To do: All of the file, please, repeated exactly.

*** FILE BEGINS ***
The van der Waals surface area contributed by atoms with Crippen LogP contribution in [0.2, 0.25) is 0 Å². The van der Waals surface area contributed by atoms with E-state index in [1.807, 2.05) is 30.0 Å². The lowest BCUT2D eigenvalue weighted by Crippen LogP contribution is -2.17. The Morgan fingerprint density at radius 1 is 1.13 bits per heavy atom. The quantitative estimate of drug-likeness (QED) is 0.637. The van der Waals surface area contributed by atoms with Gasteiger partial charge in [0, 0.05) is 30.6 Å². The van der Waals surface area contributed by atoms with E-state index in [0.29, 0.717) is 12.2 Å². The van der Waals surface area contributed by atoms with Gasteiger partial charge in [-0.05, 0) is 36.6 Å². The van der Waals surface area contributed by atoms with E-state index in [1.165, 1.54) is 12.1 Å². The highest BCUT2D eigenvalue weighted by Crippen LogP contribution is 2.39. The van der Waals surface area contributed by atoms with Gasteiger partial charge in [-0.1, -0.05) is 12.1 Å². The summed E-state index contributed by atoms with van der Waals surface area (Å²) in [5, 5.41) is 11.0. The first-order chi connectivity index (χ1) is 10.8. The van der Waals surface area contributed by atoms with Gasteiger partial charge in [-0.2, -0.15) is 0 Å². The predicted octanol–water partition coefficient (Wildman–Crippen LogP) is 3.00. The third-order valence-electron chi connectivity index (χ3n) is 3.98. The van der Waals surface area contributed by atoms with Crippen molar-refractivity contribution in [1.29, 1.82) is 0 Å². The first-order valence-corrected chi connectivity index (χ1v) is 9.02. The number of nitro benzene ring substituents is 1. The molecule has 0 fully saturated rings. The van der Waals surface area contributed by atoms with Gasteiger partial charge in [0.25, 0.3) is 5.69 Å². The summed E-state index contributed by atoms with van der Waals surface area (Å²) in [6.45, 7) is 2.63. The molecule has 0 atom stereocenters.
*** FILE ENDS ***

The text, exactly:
The van der Waals surface area contributed by atoms with Crippen LogP contribution in [0.2, 0.25) is 0 Å². The van der Waals surface area contributed by atoms with E-state index in [1.807, 2.05) is 30.0 Å². The lowest BCUT2D eigenvalue weighted by Crippen LogP contribution is -2.17. The Morgan fingerprint density at radius 1 is 1.13 bits per heavy atom. The quantitative estimate of drug-likeness (QED) is 0.637. The van der Waals surface area contributed by atoms with Gasteiger partial charge in [0, 0.05) is 30.6 Å². The van der Waals surface area contributed by atoms with E-state index in [0.29, 0.717) is 12.2 Å². The van der Waals surface area contributed by atoms with Gasteiger partial charge in [-0.05, 0) is 36.6 Å². The van der Waals surface area contributed by atoms with E-state index in [1.165, 1.54) is 12.1 Å². The highest BCUT2D eigenvalue weighted by Crippen LogP contribution is 2.39. The van der Waals surface area contributed by atoms with Gasteiger partial charge in [-0.1, -0.05) is 12.1 Å². The summed E-state index contributed by atoms with van der Waals surface area (Å²) in [5, 5.41) is 11.0. The first-order chi connectivity index (χ1) is 10.8. The van der Waals surface area contributed by atoms with Gasteiger partial charge in [-0.2, -0.15) is 0 Å². The predicted octanol–water partition coefficient (Wildman–Crippen LogP) is 3.00. The third-order valence-electron chi connectivity index (χ3n) is 3.98. The van der Waals surface area contributed by atoms with Crippen molar-refractivity contribution in [1.29, 1.82) is 0 Å². The first-order valence-corrected chi connectivity index (χ1v) is 9.02. The number of nitro benzene ring substituents is 1. The molecule has 0 fully saturated rings. The van der Waals surface area contributed by atoms with Gasteiger partial charge in [0.25, 0.3) is 5.69 Å². The summed E-state index contributed by atoms with van der Waals surface area (Å²) in [6.45, 7) is 2.63. The molecule has 0 atom stereocenters.